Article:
I had essentially the same reaction to this statement.  Aside what I believe is a rather vocal minority of the SSPX clergy, most actually have been rather supportive of Bishop Fellay's handling of the situation, or at the very least recognize and submit to his authority as their leader.

However, I don't agree with the idea that most who disagree have been silenced and banned from preaching.  As far as I know, that treatment has been reserved for a few who have openly (and forcefully) criticized Bishop Fellay from the pulpit or through some other public forum (like an open letter of denunciation of +Fellay).  In those cases, the preaching is disruptive by definition, and curbing it is the natural course of action.
(06-20-2012, 05:36 PM)IrishCowboy Wrote: [ -> ]
(06-20-2012, 03:59 PM)TrentCath Wrote: [ -> ]
(06-19-2012, 11:58 PM)Gerard Wrote: [ -> ]So it makes sense that Bp. Fellay who does not have the requisite power of influence to merit the obedience due his office would resort to the same tactics and appeals that the conciliar Popes and bishops have adopted. 

???

Explain this please. Most priests that disagree have been told to shut up and banned from preaching double fast, so not sure 'he lacks influence', also almost all superiors agree with him and quite a few priests so not quite sure where you got the idea he lacks 'influence' from.

I had essentially the same reaction to this statement.  Aside what I believe is a rather vocal minority of the SSPX clergy, most actually have been rather supportive of Bishop Fellay's handling of the situation, or at the very least recognize and submit to his authority as their leader.

However, I don't agree with the idea that most who disagree have been silenced and banned from preaching.  As far as I know, that treatment has been reserved for a few who have openly (and forcefully) criticized Bishop Fellay from the pulpit or through some other public forum (like an open letter of denunciation of +Fellay).  In those cases, the preaching is disruptive by definition, and curbing it is the natural course of action.

Thats what I meant, after all we can only know if someone disagrees if they manifest it publicly, and by that i mean a letter, sermon etc..
I think Gerard is saying a good leader should have "power of influence" by which he means convincing by argumentative reasoning. I think he's saying that the Pope and even Bishop Fellay are not good at arguing their case, which makes them rely on sheer force of authority of their office as opposed to creating buy-in or inspiring admiration from below. In any case, that's how I read it, Gerard can provide the correct interpretation of his own words.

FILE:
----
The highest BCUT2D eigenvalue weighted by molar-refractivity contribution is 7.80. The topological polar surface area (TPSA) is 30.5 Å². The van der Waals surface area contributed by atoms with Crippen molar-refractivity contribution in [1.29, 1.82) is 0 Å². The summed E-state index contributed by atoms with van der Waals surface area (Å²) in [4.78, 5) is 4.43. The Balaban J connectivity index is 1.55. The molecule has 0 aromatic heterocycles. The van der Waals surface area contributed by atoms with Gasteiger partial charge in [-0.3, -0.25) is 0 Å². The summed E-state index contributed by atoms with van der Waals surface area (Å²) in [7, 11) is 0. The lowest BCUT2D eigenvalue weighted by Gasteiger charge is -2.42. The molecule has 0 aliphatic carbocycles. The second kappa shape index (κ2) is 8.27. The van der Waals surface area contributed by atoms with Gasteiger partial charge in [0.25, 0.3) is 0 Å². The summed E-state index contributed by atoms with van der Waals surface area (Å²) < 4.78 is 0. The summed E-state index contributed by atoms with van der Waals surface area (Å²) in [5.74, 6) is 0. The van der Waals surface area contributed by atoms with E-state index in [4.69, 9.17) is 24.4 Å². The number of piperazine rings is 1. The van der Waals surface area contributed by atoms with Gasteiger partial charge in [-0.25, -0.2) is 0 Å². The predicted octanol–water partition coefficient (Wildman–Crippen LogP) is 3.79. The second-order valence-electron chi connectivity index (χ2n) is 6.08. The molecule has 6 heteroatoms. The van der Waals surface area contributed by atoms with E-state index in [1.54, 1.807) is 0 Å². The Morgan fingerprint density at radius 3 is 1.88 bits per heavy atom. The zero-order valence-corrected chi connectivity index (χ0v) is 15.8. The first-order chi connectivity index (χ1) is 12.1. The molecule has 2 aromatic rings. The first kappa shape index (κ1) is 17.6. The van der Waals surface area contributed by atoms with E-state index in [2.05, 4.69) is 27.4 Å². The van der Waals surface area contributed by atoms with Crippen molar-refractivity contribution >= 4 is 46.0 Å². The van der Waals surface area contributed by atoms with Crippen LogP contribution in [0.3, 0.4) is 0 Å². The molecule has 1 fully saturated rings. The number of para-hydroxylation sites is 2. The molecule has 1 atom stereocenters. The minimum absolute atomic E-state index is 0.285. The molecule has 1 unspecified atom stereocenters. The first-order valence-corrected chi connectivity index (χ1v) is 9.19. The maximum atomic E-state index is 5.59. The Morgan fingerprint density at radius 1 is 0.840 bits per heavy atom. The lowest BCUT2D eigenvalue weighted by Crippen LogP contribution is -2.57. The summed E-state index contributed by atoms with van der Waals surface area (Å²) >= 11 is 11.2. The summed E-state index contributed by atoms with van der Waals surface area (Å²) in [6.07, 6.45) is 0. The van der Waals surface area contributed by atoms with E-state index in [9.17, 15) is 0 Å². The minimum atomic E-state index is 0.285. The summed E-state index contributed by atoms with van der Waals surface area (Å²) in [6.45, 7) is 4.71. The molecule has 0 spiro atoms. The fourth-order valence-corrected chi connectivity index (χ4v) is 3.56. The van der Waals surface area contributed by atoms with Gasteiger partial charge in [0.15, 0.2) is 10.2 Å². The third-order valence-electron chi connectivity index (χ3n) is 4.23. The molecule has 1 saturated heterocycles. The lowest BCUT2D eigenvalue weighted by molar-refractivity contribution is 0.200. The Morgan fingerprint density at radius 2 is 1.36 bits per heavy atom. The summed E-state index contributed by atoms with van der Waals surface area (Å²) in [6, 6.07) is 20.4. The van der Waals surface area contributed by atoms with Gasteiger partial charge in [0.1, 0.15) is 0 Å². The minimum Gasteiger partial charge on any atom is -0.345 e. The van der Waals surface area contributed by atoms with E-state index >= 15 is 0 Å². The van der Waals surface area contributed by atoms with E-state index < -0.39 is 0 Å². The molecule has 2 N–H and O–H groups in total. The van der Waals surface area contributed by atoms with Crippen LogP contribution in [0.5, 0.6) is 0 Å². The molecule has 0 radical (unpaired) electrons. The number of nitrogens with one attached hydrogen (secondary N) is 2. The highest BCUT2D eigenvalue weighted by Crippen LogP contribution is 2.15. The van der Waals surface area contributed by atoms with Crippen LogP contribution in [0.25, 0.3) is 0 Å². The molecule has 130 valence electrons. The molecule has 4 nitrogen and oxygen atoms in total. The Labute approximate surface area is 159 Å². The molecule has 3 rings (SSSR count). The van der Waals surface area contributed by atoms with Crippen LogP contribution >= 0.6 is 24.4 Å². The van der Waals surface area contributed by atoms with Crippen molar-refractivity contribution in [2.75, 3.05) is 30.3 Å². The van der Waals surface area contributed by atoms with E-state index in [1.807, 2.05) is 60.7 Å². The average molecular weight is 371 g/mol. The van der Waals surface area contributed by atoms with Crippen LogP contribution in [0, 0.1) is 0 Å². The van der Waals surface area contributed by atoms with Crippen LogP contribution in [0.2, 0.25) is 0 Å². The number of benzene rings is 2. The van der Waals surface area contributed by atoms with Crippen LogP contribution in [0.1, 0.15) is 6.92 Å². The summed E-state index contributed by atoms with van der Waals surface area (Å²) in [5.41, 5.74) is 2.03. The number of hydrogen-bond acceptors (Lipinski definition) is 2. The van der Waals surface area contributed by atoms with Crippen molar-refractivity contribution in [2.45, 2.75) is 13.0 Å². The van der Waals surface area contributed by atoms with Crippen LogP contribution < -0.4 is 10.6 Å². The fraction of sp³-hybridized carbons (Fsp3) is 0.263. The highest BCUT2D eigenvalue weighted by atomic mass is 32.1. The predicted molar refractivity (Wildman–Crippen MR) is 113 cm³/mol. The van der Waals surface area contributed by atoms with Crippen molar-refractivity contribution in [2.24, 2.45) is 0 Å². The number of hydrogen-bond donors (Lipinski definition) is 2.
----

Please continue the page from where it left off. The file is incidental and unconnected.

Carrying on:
(06-20-2012, 06:11 PM)Ray M Facere Wrote: [ -> ]I think Gerard is saying a good leader should have "power of influence" by which he means convincing by argumentative reasoning. I think he's saying that the Pope and even Bishop Fellay are not good at arguing their case...

Well if that is indeed what he means, thats total nonsense. He's made his case very well in the CNS interviews and the extensive DICI one, whether people accept it is a separate matter from whether its a good argument or not.

(06-19-2012, 11:58 PM)Gerard Wrote: [ -> ]So it makes sense that Bp. Fellay who does not have the requisite power of influence to merit the obedience due his office would resort to the same tactics and appeals that the conciliar Popes and bishops have adopted. 

This is not only cynical but also fallacious logic (sweeping generalization, complex question, and the slippery slope fallacy).   Who and where has it been stated that Bp. Fellay does not have the "requisite power of influence to merit the obedience due his office" when the issue here is not obedience but dissent from the three bishops who have their own thoughts about the Church?   These men would rather remain outside the Church rather than join what they "believe" is a corrupted Church.  This is
schism.  I cannot see how the words of Christ can be totally disregarded by the frailty of human thought and judgment.

Bp. George Hay stated:

"Denial of the infallible and inerrant words of Christ.

"The truths revealed by Jesus Christ are unalterable; that 'Heaven and earth shall pass away, but His words shall never pass away;' [Luke 21:33] and that, therefore, to corrupt these sacred words, though but in one single article, would be ' . . perverting the Gospel of Christ,' [Gal. 1: 7], a sin so grievous that the Holy Ghost, by His mouth, pronounces a curse upon anyone, though an angel from Heaven who shall dare to be guilty of it."

The Catholic Church cannot err because it is divine.  It is the fallible men administrating her who err.  It is just simply that Bp. Fellay sees that bringing in the SSPX will be the apex and summit of returning Tradition in its fulness rather than WAIT until these men change and turn away from their modernism which is unlikely to happen in any distant future because they have inurred themselves in their errors.  Not an impossibility because nothing is impossible with God who can change things around if He desired but it just so happens that it may be through the SSPX that He wants to achieve His purpose.  Do we need to ask Him, or can't we discern it through our faith in Him?